Fresh radishes (Raphanus sativus) from the garden are a welcome spring crop. Their crunchy texture and bright colors are a sure sign that spring is here. It's true that radishes are often found year-round in the produce aisles of the supermarket, however much can be said for growing your own. They are easy to grow from seed to harvest and many varieties are ready after only 30 days or so.

Radishes in history

The origins of this little root vegetable are a bit unclear, although most agree that they probably came from Southeast Asia. There are more wild varieties found there than anywhere else. India is another possibility too. Both cultures have many uses for the radish and both grow a number of varieties that are still eaten today. Sailors were probably the main reason that radishes were spread throughout the world because they discovered that eating radishes helped prevent scurvy. They were easy to store and had a long shelf-life, so were included in many ships larders. Radishes do contain a significant amount of Vitamin C, which does prevent the condition, because scurvy is actually a vitamin deficiency. There's evidence that the ancient Egyptians, Romans and Greeks all enjoyed radishes. In fact the name we know them by in the west comes from them. The Romans called them radix, which means 'root' and the Greeks tagged them with the name, Raphanus, which means 'appearing quickly'. The ancients all ate the roots, leaves and even the seed pods of this biennial plant. Biennial means that it takes two growing seasons for the plant to germinate, grow, flower and set seed. Then it dies.

Health benefits of radishes

The early peoples were actually on to something good when they added radishes to their diets. These little guys are full of nutrition and health benefits. They are low in calories and high in fiber which helps prevent obesity, heart disease and diabetes. Radishes also contain folic acid, zinc and potassium along with Vitamin C. They only contain about 12 calories for a half cup serving (sliced) so make a nice crunchy snack that won't kill your diet. Also, this same half cup of sliced radishes contains 14 percent of your daily Vitamin C needs. Radishes are a cruciferous vegetable, as are broccoli, cauliflower, cabbage, kale and Brussels sprouts. These vegetables contain phytonutrients which are anti-inflammatory and are often considered healthy choices for preventing cancer. We should consume several servings of these vegetables a week for numerous benefits. Studies have indicated that cruciferous vegetables like radishes help the body maintain healthy sugar levels, fight the H. pylori bacteria associated with ulcers, aid in reducing hypertension, help arthritis sufferers and there are even indications that they have beneficial effects on Alzheimer's patients and autistic children. There's a lot to be said for adding radishes and their kin to your diet.

Many ways to serve radishes

So, you don't like radishes? There's many different ways to serve them as opposed to slicing them on a salad. I've included them to my sauerkraut for a tasty alternative to simply cabbage and they do well when added to any pickle recipe. Add them for a bit of crunch in chicken or tuna salad, or make a spicy coleslaw with radishes, cabbage, apples and a hot, sweet vinegar dressing. Radishes can be cooked too! We all know how wonderful roasted root vegetables such as carrots and parsnips taste, so why not radishes? Cut in half, toss with a bit of olive oil, salt and pepper and roast at 450 degrees for about 15 minutes and they cook up mild and sweet. I've personally done this and the result is very tasty. Check out the image below to see how they look. They taste more like a turnip. Add them to stir frys, or braise them in broth. Don't forget the tops either. They can be cooked like collards or turnip greens, or even added to your collards or turnip greens. Braise the tops in a bit of broth until wilted, season, and run them through your food processor for an interesting pesto for your pasta. Think outside the box, radishes do not have to be eaten fresh, however they are wonderful that way as well.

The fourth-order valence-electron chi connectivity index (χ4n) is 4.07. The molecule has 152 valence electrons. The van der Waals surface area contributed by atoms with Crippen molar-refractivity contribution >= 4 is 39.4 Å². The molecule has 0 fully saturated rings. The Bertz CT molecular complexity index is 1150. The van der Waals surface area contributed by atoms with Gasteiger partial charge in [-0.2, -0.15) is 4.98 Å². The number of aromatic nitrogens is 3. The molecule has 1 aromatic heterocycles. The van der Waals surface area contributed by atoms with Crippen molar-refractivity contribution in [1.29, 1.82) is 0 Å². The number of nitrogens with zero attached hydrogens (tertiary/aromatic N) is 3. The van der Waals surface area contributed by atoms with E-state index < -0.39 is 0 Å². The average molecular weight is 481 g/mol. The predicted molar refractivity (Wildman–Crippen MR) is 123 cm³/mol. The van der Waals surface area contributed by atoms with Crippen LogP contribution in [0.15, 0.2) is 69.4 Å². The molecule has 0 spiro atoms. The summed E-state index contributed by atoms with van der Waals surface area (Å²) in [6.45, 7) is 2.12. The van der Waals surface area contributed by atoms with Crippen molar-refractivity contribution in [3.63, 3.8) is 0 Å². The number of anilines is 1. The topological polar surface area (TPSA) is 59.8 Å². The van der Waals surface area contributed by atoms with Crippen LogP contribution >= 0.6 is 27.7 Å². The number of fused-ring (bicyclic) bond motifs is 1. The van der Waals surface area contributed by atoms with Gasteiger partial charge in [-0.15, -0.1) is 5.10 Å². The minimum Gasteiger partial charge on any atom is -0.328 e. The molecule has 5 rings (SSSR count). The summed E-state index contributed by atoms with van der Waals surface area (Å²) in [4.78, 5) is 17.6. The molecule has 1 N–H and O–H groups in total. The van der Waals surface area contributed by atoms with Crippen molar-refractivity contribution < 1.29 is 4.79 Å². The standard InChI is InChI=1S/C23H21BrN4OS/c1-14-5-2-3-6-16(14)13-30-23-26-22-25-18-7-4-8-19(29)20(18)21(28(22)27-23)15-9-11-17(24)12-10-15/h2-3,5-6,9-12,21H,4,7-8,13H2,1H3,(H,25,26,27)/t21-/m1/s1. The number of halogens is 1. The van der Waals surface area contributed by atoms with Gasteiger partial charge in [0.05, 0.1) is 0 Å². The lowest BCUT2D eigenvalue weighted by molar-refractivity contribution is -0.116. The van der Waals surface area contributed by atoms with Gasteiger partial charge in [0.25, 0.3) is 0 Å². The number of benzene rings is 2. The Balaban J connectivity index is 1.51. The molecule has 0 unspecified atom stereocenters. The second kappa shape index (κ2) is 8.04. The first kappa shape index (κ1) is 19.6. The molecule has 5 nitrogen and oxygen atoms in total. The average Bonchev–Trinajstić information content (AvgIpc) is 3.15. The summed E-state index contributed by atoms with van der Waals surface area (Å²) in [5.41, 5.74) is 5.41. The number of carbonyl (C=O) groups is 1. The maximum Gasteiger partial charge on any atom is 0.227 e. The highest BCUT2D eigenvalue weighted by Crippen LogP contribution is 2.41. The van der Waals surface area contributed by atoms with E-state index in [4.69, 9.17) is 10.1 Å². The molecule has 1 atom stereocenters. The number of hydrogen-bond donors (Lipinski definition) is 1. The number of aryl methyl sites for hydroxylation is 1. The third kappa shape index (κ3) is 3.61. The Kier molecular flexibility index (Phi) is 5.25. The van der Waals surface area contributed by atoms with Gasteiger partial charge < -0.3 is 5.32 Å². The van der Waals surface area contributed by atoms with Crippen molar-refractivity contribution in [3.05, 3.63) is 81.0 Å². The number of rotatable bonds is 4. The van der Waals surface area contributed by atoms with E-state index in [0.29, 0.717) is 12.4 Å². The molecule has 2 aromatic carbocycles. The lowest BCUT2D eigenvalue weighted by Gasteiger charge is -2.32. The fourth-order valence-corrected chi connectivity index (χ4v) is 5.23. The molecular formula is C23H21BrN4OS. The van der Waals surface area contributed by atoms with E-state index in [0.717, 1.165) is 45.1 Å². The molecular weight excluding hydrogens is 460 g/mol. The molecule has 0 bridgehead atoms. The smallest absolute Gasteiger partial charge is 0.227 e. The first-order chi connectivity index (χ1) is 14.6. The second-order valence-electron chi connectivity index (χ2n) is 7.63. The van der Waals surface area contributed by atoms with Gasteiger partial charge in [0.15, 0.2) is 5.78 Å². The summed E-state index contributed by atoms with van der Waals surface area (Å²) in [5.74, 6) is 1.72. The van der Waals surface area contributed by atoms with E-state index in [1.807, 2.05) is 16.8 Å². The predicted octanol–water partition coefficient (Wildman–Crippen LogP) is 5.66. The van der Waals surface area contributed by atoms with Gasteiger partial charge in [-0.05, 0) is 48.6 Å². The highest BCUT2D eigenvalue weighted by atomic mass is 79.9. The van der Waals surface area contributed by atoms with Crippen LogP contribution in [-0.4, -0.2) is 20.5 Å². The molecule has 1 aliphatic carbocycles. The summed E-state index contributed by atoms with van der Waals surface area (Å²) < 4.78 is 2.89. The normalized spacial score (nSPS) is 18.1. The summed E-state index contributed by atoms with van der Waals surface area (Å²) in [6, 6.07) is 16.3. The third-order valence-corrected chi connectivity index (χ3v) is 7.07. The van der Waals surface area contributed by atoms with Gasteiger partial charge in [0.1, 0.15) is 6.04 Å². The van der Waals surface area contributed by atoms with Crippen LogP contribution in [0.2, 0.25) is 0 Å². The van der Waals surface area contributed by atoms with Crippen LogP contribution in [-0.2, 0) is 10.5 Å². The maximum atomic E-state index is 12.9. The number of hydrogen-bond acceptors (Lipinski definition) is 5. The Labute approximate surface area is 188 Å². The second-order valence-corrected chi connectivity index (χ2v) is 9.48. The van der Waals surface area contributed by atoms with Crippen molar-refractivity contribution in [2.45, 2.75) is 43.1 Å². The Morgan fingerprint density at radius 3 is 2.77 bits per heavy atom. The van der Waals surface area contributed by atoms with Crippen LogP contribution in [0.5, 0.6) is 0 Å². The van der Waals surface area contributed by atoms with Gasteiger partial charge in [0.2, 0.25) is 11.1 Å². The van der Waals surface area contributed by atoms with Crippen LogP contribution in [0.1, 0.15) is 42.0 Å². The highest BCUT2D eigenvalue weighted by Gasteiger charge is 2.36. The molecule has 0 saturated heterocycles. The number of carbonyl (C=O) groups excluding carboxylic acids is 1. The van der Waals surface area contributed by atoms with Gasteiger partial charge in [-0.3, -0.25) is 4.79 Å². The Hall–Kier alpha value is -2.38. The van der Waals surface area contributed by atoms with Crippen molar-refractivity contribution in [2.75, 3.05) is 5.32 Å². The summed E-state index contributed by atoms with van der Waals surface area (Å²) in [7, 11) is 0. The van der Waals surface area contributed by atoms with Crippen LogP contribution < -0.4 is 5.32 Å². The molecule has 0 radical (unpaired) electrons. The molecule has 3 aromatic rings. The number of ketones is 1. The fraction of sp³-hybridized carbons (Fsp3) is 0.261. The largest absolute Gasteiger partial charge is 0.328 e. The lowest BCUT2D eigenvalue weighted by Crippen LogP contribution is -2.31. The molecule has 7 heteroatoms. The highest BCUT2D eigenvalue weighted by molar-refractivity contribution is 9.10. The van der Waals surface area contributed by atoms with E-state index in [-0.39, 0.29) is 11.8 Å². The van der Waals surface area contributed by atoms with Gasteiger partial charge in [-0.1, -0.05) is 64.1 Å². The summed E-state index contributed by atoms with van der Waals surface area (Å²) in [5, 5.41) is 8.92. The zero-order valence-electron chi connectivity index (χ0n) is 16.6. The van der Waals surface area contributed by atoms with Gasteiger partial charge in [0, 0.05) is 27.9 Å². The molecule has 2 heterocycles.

cooked and fresh radishes in bowl

Growing radishes

Spring is a great time to grow radishes if you live in a cold winter climate. Grow them all winter if you live in a warm winter climate. They make a great cool season crop. As the ground warms and the sun shines, plant radishes in prepared, loamy soil when temperatures reach an average of 60 degrees. They should sprout in 4 or 5 days and grow rapidly. Make sure they have at least 8 hours of sun each day and an inch of water each week. Start harvesting your radishes in about 30 days if the weather remains mild. Remember to use succession planting for your radishes. This means to sow a few seeds every two weeks so that they do not all mature at once. Also remember that radishes come in numerous shapes, sizes and colors. This means that they all have somewhat different flavors, so it is fun to experiment to see which ones your family likes best. Some are sweet, while others have a fiery, hot flavor. Radishes have few pests, flea beetles being the worst. In fact, flea beetles love radish tops so much, that gardeners often plant them among other crops such as eggplants, cabbages and Brussels sprouts to tempt the insects away from those vegetables that take longer to mature. They are one of the easiest vegetables to grow so make a colorful and smart addition to children's gardens where short attention spans and careless care often go hand in hand. Grow some radishes or pick up a few bunches at your local farmer's market this spring for a tasty treat.